Free speech

John A. Quayle blueoval at SGI.NET
Wed Dec 22 22:19:39 MST 1999


At 07:25 PM 12/22/99 -0800, Pam Charles wrote:

>--- Jim Nantz <jnantz at STUDENT.GC.MARICOPA.EDU> wrote:
>> There is an interesting case shaping up here in the
>> Valley. In the Phoenix suburb of Gilbert a 20 year old woman was
>> arrested recently for disorderly conduct.
>>
>> One day a Gilbert police officer pulled her over for speeding. While
>> writing down her plate number he saw a bumper sticker on her car that
>> said "If it's too loud you're too F*****G old." The cop told her she
>> would have to cover the offending word with tape or remove the sticker.
>> She put tape on it, he gave her a warning for speeding and she left.
>>
>> The next day the cop went to the school where she works and saw that the
tape over the offending word was not there anymore. He arrested her for
>> disorderly conduct.  Now she is suing the city for $300,000.
>>
>> Part of me says that she's a little punk that hasn't grown up yet and
>> needs to be taught a lesson. Another part of me says this is free
>> speech. If they can bust her for the F word, then what else could they
>> arrest her for saying?
>>
>> Also with the crime rate what it is I don't think we can afford to have
>> cops running around checking what people have displayed on their car in
>> the form of a bumper sticker.
>>
>> What do you think?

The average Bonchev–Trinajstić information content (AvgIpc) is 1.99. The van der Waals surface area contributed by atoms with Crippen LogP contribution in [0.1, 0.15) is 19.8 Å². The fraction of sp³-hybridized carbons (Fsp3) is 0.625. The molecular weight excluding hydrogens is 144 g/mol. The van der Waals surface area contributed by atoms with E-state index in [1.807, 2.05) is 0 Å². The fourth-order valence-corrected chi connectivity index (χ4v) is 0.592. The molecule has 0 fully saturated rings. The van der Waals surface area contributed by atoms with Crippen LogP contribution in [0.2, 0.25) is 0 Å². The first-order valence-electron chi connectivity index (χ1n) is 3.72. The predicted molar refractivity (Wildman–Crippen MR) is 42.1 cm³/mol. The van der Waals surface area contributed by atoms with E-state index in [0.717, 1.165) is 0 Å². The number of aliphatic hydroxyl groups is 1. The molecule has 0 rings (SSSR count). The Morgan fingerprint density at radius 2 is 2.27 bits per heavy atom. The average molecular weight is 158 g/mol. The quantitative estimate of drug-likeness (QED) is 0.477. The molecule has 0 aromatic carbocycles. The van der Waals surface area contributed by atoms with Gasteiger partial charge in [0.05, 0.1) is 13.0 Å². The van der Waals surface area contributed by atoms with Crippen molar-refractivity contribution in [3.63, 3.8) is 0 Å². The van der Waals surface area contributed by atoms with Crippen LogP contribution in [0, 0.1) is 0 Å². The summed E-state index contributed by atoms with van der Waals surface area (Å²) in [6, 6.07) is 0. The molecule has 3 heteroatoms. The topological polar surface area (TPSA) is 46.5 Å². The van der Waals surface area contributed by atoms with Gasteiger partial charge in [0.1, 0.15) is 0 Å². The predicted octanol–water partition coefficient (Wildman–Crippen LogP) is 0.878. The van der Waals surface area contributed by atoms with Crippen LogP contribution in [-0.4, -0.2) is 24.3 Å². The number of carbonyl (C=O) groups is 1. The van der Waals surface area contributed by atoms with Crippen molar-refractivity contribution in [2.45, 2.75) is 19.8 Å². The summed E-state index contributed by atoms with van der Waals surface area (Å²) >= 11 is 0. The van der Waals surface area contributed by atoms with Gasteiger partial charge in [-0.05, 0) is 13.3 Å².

>>
>
>Jim, I think society has first a right to require public decency, and
second > an obligation to require it. Frankly, I don't want parents to have
to explain
>the nation's gutterfull of filth-speak to their children, so that
obnoxious, > disrespectful little sociopaths can throw "free speech" in our
faces. That's > not free speech. The Founding Fathers would have had the
little moron > creep in a pillory for language like that, and you know it.
>
>In society one simply CAN'T say anything one wants anywhere they want, >
and that's a good thing. The atavism, however, of today's "culture" (pardon
> me while laugh) is steadily slouching toward the caves of total freedom:
> anarchy.
>
>The sneering little attitude case needs her face slapped, the officer
needs > public support, and the judge needs to throw the case into the crapper
>where it belongs.
>
>Please give the "with the crime rate rate so high" canard a rest, will
you? > The hardened criminal of today was just little disrespectful bastard
a few
>years ago. He was allowed to fester until he became the blight that he is
> today. The cop did right and I applaud him.
>
>But, if you truly don't mind foulmouths in your (and presumably in your >
friends' and family's) presence, surely won't object to this. My method for
> dealing with the nasty little bitch is called the KITA system. KITA, of >
course, means Kick In The Ass. Use it often, use it with vigor.
>
>Give the cop a break. He's probably the closest thing to adult supervision
> the little twit has ever had.
>
>For hobnailed boots, this is Pam

        Well-done, Miss Pam and I salute you! My knee-jerk reaction was to mull
the free speech thing over. However, Pam is dead-right in her potent
analysis. Folks, free speech carries with it a "self-edit" responsibility.
We all know (or should) that you cannot yell "fire" in a crowded building,
or libel another. I've seen websites that recklessly break the libel rule
and when asked, the webmasters reply with "hey, it's freedom of speech."

        Well, it's one thing to say that "group such & such is practicing
pedophilia, or sorcery, or endorses pharmaceutical abuse" (or whatever).
And still quite another to state "politician XYZ should be indicted on
these counts." It's a fine line, sometimes, but if you cannot prove your
ascertions, best to CYA! A slander case can be long and expensive.



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